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Anderson v. Gouldberg

    Synopsis of Rule of Law. Even though a person may have unauthorized possession of a piece of property, his title to the property is superior against anyone except the real owner or someone who has authority from the owner to possess it.  In other words, bare possession of property, though wrongfully obtained, is sufficient title to enable the party enjoying it to maintain possession over a mere stranger.

     

    Facts. Plaintiff Anderson cut ninety-three pine logs from trees on a parcel of land, “Section 22”, in Isanti County then hauled them to a mill.  Plaintiff did not know who owned the land at Section 22, nor did he have permission to cut the trees on that parcel.  In other words, plaintiff obtained possession of the logs by trespassing upon the land of a third party.  Defendant Gouldberg subsequently took those logs from the mill, believing that such logs had been cut from Section 26.  Section 26 was owned by the Ann River Logging Company, which had directed Gouldberg to take the logs from the mill.  Plaintiff brought an action in replevin against Defendant to recover possession of the logs or the value thereof.  The court charged the jury with determining whether the logs were cut from Section 22 or Section 26.  The jury determined that the logs were cut from Section 22 and found for plaintiff.  Defendants appealed from an order denying their motion for a new trial.

     

    Issue.  Whether a person who has stolen property from a stranger has a right to that property over another person.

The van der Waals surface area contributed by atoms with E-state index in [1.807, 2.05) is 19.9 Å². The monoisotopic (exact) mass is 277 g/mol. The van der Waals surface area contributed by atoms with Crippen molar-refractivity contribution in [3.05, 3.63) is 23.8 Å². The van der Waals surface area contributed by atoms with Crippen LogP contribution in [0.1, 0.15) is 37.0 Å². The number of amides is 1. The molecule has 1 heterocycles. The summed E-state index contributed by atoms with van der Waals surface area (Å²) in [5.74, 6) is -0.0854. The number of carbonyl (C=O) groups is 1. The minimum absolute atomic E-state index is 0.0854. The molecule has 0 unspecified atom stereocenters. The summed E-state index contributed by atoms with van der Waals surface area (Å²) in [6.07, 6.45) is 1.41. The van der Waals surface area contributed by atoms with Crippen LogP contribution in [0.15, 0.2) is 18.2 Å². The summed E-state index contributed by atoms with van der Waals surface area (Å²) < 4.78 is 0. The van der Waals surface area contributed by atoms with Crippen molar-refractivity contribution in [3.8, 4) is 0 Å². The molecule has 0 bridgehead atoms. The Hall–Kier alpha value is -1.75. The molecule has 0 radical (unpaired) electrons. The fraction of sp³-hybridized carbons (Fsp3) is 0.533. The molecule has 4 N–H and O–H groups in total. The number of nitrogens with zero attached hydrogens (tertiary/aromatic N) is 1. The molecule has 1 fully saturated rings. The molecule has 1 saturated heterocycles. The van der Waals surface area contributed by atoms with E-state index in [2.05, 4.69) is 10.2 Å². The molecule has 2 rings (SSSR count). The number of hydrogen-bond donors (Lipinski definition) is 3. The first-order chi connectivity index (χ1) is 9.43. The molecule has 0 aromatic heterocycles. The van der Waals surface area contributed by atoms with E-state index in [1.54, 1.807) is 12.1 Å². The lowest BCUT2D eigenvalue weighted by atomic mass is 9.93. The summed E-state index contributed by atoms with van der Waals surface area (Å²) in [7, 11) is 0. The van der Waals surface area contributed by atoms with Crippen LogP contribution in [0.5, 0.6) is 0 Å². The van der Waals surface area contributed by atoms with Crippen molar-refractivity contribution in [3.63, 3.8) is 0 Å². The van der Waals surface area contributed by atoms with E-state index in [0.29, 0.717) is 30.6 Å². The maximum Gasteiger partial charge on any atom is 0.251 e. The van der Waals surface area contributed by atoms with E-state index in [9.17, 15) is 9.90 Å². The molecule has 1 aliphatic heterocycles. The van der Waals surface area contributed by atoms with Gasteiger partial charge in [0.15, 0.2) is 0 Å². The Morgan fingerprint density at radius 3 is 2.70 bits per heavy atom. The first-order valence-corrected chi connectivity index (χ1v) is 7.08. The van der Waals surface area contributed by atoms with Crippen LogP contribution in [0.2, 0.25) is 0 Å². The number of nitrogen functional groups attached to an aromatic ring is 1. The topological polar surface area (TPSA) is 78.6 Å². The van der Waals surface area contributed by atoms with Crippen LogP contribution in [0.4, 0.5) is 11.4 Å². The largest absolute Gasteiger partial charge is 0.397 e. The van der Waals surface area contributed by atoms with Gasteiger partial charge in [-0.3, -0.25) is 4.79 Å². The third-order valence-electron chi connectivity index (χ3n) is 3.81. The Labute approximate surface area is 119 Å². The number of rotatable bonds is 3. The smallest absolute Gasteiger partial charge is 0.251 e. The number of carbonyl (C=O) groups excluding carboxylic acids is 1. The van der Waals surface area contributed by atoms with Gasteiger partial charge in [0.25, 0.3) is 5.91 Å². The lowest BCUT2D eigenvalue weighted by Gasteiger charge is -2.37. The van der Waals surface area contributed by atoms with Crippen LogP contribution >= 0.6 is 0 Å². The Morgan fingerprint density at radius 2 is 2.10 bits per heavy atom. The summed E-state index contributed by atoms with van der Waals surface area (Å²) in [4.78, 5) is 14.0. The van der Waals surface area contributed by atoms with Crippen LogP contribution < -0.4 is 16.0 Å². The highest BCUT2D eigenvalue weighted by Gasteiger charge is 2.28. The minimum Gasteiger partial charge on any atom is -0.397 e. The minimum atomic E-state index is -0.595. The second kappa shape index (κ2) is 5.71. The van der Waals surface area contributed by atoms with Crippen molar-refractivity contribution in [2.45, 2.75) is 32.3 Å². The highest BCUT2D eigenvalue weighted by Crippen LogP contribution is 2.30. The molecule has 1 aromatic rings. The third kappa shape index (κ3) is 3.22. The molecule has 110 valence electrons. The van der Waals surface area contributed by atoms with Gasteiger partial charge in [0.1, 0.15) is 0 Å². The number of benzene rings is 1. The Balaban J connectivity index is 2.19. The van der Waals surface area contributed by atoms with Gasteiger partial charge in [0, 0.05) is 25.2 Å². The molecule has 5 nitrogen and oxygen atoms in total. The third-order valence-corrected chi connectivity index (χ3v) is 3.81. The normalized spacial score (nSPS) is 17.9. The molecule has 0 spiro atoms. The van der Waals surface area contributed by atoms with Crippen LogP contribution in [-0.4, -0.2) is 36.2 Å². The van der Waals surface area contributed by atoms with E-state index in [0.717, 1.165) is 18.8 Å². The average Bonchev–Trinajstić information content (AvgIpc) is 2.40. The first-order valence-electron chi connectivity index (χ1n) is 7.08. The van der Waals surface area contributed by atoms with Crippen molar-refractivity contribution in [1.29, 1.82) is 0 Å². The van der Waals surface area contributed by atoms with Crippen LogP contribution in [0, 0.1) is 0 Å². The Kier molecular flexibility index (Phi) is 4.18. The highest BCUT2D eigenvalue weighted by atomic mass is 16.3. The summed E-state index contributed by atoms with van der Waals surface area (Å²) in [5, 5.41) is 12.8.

Held.  

    Yes.  Even though a person may have unauthorized possession of a piece of property, his title to the property is good against anyone except the real owner or someone who has authority from the owner to possess it.  In other words, bare possession of property, though wrongfully obtained, is sufficient title to enable the party enjoying it to maintain possession over a mere stranger.  The party in possession has superior title against all the world except those having better title.

    Discussion. This theory of superior title calls into question why our justice system would assist thieves in recovering property that they obtained illegally.  Pursuant to this decision, a person has an immediate right to possession of property he or she has stolen, and that right is superior to everyone except the original owner, or someone who has the authority of the owner.  This raises serious policy concerns about whether a thief should be rewarded for his wrongdoing.

     


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